The case of Buccafori is one of the many which the crude psychology of dominant justice fails to understand. The judges refused him the right of self-defense, although all the evidence in the case tended to prove the prisoner's justification. But his fellow workers and comrades know that an act like Buccafori's, far from being due to baseness, is rather the deed of a noble character. They will therefore not forsake him. All honor and active aid is due to Buccafori.

Viva Mexico

BY WM. C. Owen.

OF all the heart-breaking experiences that propaganda work has brought me, none begins to equal that through which I find myself passing in connection with the Mexican revolution. That the American public, as a whole, remains indifferent to the struggle now in progress at its very door, is to me the most astounding of revelations. One feels almost tempted to pass over to the capitalist side, allying oneself with those whose eyes are open to their interests.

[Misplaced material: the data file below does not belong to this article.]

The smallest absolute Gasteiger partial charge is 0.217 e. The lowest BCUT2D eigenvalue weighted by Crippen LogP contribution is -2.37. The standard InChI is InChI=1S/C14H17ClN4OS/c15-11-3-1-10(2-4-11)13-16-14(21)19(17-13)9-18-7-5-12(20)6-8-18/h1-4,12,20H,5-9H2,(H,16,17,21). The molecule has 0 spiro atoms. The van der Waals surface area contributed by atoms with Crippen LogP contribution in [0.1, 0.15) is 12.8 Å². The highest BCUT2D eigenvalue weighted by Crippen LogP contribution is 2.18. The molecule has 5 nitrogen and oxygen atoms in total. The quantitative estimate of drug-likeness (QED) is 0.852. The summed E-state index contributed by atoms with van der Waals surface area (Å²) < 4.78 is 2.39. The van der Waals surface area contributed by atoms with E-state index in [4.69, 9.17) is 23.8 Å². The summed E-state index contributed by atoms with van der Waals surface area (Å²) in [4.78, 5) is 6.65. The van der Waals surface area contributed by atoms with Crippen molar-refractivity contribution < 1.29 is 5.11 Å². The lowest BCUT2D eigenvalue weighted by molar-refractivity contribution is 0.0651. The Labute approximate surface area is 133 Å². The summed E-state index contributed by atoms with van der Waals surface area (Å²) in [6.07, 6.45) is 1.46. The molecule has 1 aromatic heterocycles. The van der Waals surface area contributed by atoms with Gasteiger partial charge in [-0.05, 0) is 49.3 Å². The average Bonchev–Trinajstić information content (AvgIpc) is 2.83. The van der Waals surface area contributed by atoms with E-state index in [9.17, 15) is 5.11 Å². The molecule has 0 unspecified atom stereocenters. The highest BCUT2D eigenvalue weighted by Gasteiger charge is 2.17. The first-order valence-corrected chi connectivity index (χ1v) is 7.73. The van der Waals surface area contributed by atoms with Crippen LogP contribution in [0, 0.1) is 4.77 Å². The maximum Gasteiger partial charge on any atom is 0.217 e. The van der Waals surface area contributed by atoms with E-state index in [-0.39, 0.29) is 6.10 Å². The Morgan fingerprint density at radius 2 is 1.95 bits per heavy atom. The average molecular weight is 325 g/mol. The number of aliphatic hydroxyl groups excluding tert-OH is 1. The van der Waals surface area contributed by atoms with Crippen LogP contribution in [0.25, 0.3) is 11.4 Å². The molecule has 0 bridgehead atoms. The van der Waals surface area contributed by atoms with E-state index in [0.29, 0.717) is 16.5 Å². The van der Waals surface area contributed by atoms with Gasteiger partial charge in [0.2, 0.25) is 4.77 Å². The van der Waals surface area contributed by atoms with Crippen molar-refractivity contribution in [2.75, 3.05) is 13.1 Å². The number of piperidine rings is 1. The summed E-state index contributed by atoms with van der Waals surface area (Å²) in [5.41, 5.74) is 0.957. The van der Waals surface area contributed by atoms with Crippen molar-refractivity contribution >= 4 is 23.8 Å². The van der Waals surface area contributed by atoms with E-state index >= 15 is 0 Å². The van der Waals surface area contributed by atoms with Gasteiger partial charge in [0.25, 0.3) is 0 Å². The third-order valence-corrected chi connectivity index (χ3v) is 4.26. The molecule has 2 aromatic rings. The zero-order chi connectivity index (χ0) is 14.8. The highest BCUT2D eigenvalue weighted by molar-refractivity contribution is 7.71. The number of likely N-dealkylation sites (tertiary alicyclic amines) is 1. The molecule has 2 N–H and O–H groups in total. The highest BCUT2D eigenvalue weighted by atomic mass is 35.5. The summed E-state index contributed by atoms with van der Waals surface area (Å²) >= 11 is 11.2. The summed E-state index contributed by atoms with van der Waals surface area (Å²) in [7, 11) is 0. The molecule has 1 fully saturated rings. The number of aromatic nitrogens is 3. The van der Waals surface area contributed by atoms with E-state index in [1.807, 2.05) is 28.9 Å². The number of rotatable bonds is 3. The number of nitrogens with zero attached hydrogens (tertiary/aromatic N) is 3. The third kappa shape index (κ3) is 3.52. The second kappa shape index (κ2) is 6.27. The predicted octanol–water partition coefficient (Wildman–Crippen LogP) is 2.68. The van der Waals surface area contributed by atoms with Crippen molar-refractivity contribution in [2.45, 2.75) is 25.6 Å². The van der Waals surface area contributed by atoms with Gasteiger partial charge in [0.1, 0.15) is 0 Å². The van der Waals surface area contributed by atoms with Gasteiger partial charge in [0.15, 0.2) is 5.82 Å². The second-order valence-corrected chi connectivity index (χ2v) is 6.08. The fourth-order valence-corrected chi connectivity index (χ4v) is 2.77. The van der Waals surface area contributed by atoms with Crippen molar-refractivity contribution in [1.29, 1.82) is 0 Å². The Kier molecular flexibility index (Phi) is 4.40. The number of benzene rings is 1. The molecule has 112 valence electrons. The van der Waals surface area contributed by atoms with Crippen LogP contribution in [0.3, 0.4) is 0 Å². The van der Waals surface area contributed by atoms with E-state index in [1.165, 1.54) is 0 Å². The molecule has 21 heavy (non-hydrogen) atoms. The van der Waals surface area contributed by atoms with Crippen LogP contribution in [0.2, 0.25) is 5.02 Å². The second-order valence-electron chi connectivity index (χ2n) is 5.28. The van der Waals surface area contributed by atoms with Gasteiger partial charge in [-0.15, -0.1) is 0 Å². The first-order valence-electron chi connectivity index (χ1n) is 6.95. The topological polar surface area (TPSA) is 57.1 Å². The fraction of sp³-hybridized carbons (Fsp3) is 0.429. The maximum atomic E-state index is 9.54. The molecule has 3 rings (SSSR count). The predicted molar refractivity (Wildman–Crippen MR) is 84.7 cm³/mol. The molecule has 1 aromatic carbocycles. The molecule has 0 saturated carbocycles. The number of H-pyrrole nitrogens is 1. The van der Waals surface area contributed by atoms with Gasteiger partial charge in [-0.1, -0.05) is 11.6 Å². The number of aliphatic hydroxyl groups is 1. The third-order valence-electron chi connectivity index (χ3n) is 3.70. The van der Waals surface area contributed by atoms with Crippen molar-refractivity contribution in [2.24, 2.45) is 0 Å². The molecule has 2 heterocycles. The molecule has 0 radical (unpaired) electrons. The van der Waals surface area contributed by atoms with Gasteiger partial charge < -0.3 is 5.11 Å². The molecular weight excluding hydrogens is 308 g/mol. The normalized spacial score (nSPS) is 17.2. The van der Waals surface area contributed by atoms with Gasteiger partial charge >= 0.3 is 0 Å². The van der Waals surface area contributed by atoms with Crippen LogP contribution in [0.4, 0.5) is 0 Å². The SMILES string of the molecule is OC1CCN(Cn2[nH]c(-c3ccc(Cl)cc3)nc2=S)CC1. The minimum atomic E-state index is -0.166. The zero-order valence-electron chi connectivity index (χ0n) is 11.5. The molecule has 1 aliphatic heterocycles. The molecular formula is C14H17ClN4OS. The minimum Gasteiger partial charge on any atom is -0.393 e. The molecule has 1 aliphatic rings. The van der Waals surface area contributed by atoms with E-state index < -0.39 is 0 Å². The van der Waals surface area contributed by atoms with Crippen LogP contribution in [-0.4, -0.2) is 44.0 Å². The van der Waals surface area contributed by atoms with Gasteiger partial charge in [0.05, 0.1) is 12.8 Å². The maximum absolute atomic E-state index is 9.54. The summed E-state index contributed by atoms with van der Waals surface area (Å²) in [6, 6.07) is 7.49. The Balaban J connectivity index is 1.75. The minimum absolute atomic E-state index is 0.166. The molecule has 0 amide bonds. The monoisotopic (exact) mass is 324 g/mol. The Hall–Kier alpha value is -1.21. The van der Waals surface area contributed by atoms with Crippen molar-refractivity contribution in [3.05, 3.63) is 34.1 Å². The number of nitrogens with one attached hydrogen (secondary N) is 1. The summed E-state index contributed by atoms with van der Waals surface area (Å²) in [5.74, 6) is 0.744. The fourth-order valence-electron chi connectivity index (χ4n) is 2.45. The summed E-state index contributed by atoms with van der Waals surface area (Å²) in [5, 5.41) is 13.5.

The Mexican revolution, represented by the Mexican Liberal Party, is literally a Titanic struggle, for it is against the money power of the world. It is inexpressibly vital to every member of the great army of discontent, for it is spending blood and treasure to embody in the lives of fifteen million people those vital economic truths for which the entire labor movement of the world is supposed to be striving. It raises in the most uncompromising form the issue of the man versus the dollar; for it proposes, first and above all, to restore to the people an enormous and immensely rich domain, of which they have been robbed by governmental treason. By so doing it proposes to abolish chattel and wage slavery of a type probably more atrocious than any now existent. Moreover, it proposes to abolish them by methods acknowledged generally as those which alone can give permanent relief; that is to say, by restoring the land to the people and establishing individual liberty.